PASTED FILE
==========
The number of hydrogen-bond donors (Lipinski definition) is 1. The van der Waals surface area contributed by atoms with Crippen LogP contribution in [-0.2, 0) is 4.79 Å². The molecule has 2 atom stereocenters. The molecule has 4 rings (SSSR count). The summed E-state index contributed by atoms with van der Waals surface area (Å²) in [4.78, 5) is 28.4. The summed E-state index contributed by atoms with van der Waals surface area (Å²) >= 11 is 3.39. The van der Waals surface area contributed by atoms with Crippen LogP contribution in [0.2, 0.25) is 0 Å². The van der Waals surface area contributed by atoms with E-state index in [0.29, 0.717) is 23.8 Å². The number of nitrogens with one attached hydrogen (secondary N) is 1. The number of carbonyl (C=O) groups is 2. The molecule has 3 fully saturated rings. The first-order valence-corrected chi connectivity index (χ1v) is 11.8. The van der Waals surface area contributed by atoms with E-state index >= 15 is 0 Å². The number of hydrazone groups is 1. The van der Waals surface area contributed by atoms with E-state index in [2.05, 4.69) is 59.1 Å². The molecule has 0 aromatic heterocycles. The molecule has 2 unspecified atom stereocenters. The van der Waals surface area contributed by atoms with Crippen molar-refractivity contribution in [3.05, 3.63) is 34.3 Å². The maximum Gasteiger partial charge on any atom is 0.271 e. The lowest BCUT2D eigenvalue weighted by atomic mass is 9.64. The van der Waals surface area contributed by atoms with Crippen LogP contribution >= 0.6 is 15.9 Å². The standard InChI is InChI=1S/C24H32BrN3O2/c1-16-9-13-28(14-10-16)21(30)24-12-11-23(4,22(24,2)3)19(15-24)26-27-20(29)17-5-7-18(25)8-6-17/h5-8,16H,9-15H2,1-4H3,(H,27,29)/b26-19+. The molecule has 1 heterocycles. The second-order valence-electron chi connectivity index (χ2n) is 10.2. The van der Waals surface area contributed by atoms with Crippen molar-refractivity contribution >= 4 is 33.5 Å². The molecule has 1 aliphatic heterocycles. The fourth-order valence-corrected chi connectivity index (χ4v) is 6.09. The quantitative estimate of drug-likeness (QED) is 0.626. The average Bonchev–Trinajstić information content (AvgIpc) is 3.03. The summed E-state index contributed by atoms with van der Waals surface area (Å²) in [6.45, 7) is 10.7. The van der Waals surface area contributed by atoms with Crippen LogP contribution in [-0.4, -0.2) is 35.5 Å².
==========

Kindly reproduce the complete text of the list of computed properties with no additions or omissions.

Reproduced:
The number of hydrogen-bond donors (Lipinski definition) is 1. The van der Waals surface area contributed by atoms with Crippen LogP contribution in [-0.2, 0) is 4.79 Å². The molecule has 2 atom stereocenters. The molecule has 4 rings (SSSR count). The summed E-state index contributed by atoms with van der Waals surface area (Å²) in [4.78, 5) is 28.4. The summed E-state index contributed by atoms with van der Waals surface area (Å²) >= 11 is 3.39. The van der Waals surface area contributed by atoms with Crippen LogP contribution in [0.2, 0.25) is 0 Å². The van der Waals surface area contributed by atoms with E-state index in [0.29, 0.717) is 23.8 Å². The number of nitrogens with one attached hydrogen (secondary N) is 1. The number of carbonyl (C=O) groups is 2. The molecule has 3 fully saturated rings. The first-order valence-corrected chi connectivity index (χ1v) is 11.8. The van der Waals surface area contributed by atoms with E-state index >= 15 is 0 Å². The number of hydrazone groups is 1. The van der Waals surface area contributed by atoms with E-state index in [2.05, 4.69) is 59.1 Å². The molecule has 0 aromatic heterocycles. The molecule has 2 unspecified atom stereocenters. The van der Waals surface area contributed by atoms with Crippen molar-refractivity contribution in [3.05, 3.63) is 34.3 Å². The maximum Gasteiger partial charge on any atom is 0.271 e. The lowest BCUT2D eigenvalue weighted by atomic mass is 9.64. The van der Waals surface area contributed by atoms with Crippen LogP contribution >= 0.6 is 15.9 Å². The standard InChI is InChI=1S/C24H32BrN3O2/c1-16-9-13-28(14-10-16)21(30)24-12-11-23(4,22(24,2)3)19(15-24)26-27-20(29)17-5-7-18(25)8-6-17/h5-8,16H,9-15H2,1-4H3,(H,27,29)/b26-19+. The molecule has 1 heterocycles. The second-order valence-electron chi connectivity index (χ2n) is 10.2. The van der Waals surface area contributed by atoms with Crippen molar-refractivity contribution >= 4 is 33.5 Å². The molecule has 1 aliphatic heterocycles. The fourth-order valence-corrected chi connectivity index (χ4v) is 6.09. The quantitative estimate of drug-likeness (QED) is 0.626. The average Bonchev–Trinajstić information content (AvgIpc) is 3.03. The summed E-state index contributed by atoms with van der Waals surface area (Å²) in [6.45, 7) is 10.7. The van der Waals surface area contributed by atoms with Crippen LogP contribution in [-0.4, -0.2) is 35.5 Å².